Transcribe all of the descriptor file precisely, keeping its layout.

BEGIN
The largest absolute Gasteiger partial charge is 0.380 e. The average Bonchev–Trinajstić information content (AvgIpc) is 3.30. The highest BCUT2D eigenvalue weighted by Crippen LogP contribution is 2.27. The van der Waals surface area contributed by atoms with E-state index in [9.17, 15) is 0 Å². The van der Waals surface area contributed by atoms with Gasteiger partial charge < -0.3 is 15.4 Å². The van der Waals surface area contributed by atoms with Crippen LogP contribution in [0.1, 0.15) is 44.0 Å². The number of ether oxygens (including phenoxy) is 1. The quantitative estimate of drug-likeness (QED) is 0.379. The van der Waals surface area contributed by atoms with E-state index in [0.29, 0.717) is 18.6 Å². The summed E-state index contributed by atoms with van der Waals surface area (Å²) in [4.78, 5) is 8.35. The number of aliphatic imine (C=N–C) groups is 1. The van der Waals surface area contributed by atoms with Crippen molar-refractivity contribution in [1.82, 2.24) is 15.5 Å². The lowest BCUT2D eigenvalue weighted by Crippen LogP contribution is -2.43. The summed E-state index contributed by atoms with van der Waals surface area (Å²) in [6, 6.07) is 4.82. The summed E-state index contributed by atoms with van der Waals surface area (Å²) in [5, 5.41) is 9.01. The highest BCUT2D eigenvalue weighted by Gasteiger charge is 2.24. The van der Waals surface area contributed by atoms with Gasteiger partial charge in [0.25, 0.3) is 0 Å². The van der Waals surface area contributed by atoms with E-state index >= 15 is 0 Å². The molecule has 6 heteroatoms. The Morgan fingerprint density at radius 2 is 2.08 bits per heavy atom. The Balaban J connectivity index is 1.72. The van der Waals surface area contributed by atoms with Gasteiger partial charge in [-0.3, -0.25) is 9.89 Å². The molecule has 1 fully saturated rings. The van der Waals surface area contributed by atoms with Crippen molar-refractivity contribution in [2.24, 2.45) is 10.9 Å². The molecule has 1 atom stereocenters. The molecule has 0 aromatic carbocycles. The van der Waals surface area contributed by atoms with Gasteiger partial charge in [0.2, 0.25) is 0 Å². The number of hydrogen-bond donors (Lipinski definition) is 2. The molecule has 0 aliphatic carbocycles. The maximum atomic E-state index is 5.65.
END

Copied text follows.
The largest absolute Gasteiger partial charge is 0.380 e. The average Bonchev–Trinajstić information content (AvgIpc) is 3.30. The highest BCUT2D eigenvalue weighted by Crippen LogP contribution is 2.27. The van der Waals surface area contributed by atoms with E-state index in [9.17, 15) is 0 Å². The van der Waals surface area contributed by atoms with Gasteiger partial charge < -0.3 is 15.4 Å². The van der Waals surface area contributed by atoms with Crippen LogP contribution in [0.1, 0.15) is 44.0 Å². The number of ether oxygens (including phenoxy) is 1. The quantitative estimate of drug-likeness (QED) is 0.379. The van der Waals surface area contributed by atoms with E-state index in [0.29, 0.717) is 18.6 Å². The summed E-state index contributed by atoms with van der Waals surface area (Å²) in [4.78, 5) is 8.35. The number of aliphatic imine (C=N–C) groups is 1. The van der Waals surface area contributed by atoms with Crippen molar-refractivity contribution in [1.82, 2.24) is 15.5 Å². The lowest BCUT2D eigenvalue weighted by Crippen LogP contribution is -2.43. The summed E-state index contributed by atoms with van der Waals surface area (Å²) in [6, 6.07) is 4.82. The summed E-state index contributed by atoms with van der Waals surface area (Å²) in [5, 5.41) is 9.01. The highest BCUT2D eigenvalue weighted by Gasteiger charge is 2.24. The van der Waals surface area contributed by atoms with Gasteiger partial charge in [0.25, 0.3) is 0 Å². The van der Waals surface area contributed by atoms with E-state index >= 15 is 0 Å². The molecule has 6 heteroatoms. The Morgan fingerprint density at radius 2 is 2.08 bits per heavy atom. The Balaban J connectivity index is 1.72. The van der Waals surface area contributed by atoms with Gasteiger partial charge in [-0.3, -0.25) is 9.89 Å². The molecule has 1 fully saturated rings. The van der Waals surface area contributed by atoms with Crippen molar-refractivity contribution in [2.24, 2.45) is 10.9 Å². The molecule has 1 atom stereocenters. The molecule has 0 aromatic carbocycles. The van der Waals surface area contributed by atoms with Gasteiger partial charge in [0.2, 0.25) is 0 Å². The number of hydrogen-bond donors (Lipinski definition) is 2. The molecule has 0 aliphatic carbocycles. The maximum atomic E-state index is 5.65.